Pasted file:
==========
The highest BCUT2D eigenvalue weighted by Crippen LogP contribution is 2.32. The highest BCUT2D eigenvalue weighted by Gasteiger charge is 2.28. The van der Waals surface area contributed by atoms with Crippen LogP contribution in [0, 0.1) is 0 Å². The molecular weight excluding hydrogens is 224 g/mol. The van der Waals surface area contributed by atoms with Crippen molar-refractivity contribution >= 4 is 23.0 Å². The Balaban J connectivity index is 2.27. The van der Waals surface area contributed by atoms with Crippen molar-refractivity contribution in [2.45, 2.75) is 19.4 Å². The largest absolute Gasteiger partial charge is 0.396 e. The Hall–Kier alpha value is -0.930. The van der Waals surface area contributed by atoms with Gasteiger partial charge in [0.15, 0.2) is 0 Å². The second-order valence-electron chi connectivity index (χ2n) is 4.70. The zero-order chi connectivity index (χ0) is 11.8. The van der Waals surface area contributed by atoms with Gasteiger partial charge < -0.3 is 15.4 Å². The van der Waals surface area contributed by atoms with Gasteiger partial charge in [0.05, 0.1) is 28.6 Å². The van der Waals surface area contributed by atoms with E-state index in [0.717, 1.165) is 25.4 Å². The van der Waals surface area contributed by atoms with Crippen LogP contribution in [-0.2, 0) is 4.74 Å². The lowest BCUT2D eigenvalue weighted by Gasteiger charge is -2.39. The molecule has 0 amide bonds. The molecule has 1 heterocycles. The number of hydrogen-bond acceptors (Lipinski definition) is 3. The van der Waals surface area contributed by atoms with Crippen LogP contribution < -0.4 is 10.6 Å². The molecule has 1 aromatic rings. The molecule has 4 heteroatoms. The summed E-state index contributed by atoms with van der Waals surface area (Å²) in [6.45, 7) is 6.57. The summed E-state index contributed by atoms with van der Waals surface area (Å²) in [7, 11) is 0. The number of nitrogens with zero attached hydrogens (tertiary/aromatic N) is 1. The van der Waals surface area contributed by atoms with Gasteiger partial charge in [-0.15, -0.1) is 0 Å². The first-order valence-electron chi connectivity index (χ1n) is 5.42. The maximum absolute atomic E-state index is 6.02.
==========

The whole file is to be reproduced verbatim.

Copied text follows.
The highest BCUT2D eigenvalue weighted by Crippen LogP contribution is 2.32. The highest BCUT2D eigenvalue weighted by Gasteiger charge is 2.28. The van der Waals surface area contributed by atoms with Crippen LogP contribution in [0, 0.1) is 0 Å². The molecular weight excluding hydrogens is 224 g/mol. The van der Waals surface area contributed by atoms with Crippen molar-refractivity contribution >= 4 is 23.0 Å². The Balaban J connectivity index is 2.27. The van der Waals surface area contributed by atoms with Crippen molar-refractivity contribution in [2.45, 2.75) is 19.4 Å². The largest absolute Gasteiger partial charge is 0.396 e. The Hall–Kier alpha value is -0.930. The van der Waals surface area contributed by atoms with Gasteiger partial charge in [0.15, 0.2) is 0 Å². The second-order valence-electron chi connectivity index (χ2n) is 4.70. The zero-order chi connectivity index (χ0) is 11.8. The van der Waals surface area contributed by atoms with Gasteiger partial charge < -0.3 is 15.4 Å². The van der Waals surface area contributed by atoms with Gasteiger partial charge in [0.05, 0.1) is 28.6 Å². The van der Waals surface area contributed by atoms with E-state index in [0.717, 1.165) is 25.4 Å². The van der Waals surface area contributed by atoms with Crippen LogP contribution in [-0.2, 0) is 4.74 Å². The lowest BCUT2D eigenvalue weighted by Gasteiger charge is -2.39. The molecule has 0 amide bonds. The molecule has 1 heterocycles. The number of hydrogen-bond acceptors (Lipinski definition) is 3. The van der Waals surface area contributed by atoms with Crippen LogP contribution < -0.4 is 10.6 Å². The molecule has 1 aromatic rings. The molecule has 4 heteroatoms. The summed E-state index contributed by atoms with van der Waals surface area (Å²) in [6.45, 7) is 6.57. The summed E-state index contributed by atoms with van der Waals surface area (Å²) in [7, 11) is 0. The number of nitrogens with zero attached hydrogens (tertiary/aromatic N) is 1. The van der Waals surface area contributed by atoms with Gasteiger partial charge in [-0.15, -0.1) is 0 Å². The first-order valence-electron chi connectivity index (χ1n) is 5.42. The maximum absolute atomic E-state index is 6.02.